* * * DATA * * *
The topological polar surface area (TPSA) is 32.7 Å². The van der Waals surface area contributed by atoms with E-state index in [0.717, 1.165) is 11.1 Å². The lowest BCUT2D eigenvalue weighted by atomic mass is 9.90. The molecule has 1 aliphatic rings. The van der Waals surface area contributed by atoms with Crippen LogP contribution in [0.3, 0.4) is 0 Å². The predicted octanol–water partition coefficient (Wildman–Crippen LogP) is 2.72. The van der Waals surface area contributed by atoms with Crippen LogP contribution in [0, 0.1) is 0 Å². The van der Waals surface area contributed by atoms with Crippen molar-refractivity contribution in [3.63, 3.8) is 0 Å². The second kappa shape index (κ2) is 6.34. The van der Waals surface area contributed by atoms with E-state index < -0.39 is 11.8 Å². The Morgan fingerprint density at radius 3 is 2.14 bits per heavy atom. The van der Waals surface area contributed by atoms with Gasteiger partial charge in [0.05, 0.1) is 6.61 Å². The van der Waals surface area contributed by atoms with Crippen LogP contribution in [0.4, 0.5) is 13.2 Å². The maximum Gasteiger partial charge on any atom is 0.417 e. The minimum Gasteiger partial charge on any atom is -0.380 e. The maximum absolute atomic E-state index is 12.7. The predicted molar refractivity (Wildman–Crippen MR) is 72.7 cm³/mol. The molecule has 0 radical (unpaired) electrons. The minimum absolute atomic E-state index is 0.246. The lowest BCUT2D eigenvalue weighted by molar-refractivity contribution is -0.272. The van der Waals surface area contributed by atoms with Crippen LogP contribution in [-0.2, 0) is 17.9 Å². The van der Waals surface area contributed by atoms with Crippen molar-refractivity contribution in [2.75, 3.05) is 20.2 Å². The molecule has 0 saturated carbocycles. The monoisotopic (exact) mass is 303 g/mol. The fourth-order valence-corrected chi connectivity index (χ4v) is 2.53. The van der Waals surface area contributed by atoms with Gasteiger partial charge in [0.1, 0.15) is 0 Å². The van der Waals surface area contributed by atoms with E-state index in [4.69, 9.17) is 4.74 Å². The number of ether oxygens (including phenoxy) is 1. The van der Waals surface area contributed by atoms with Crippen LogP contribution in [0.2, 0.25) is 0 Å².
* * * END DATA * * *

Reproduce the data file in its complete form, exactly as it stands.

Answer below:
The topological polar surface area (TPSA) is 32.7 Å². The van der Waals surface area contributed by atoms with E-state index in [0.717, 1.165) is 11.1 Å². The lowest BCUT2D eigenvalue weighted by atomic mass is 9.90. The molecule has 1 aliphatic rings. The van der Waals surface area contributed by atoms with Crippen LogP contribution in [0.3, 0.4) is 0 Å². The predicted octanol–water partition coefficient (Wildman–Crippen LogP) is 2.72. The van der Waals surface area contributed by atoms with Crippen LogP contribution in [0, 0.1) is 0 Å². The van der Waals surface area contributed by atoms with Crippen molar-refractivity contribution in [3.63, 3.8) is 0 Å². The second kappa shape index (κ2) is 6.34. The van der Waals surface area contributed by atoms with E-state index < -0.39 is 11.8 Å². The Morgan fingerprint density at radius 3 is 2.14 bits per heavy atom. The van der Waals surface area contributed by atoms with Gasteiger partial charge in [0.05, 0.1) is 6.61 Å². The van der Waals surface area contributed by atoms with Crippen LogP contribution in [0.4, 0.5) is 13.2 Å². The maximum Gasteiger partial charge on any atom is 0.417 e. The minimum Gasteiger partial charge on any atom is -0.380 e. The maximum absolute atomic E-state index is 12.7. The predicted molar refractivity (Wildman–Crippen MR) is 72.7 cm³/mol. The molecule has 0 radical (unpaired) electrons. The minimum absolute atomic E-state index is 0.246. The lowest BCUT2D eigenvalue weighted by molar-refractivity contribution is -0.272. The van der Waals surface area contributed by atoms with Crippen LogP contribution in [-0.2, 0) is 17.9 Å². The van der Waals surface area contributed by atoms with Crippen molar-refractivity contribution in [2.75, 3.05) is 20.2 Å². The molecule has 0 saturated carbocycles. The monoisotopic (exact) mass is 303 g/mol. The fourth-order valence-corrected chi connectivity index (χ4v) is 2.53. The van der Waals surface area contributed by atoms with Gasteiger partial charge in [0.1, 0.15) is 0 Å². The van der Waals surface area contributed by atoms with E-state index in [4.69, 9.17) is 4.74 Å². The number of ether oxygens (including phenoxy) is 1. The van der Waals surface area contributed by atoms with Crippen LogP contribution in [0.2, 0.25) is 0 Å².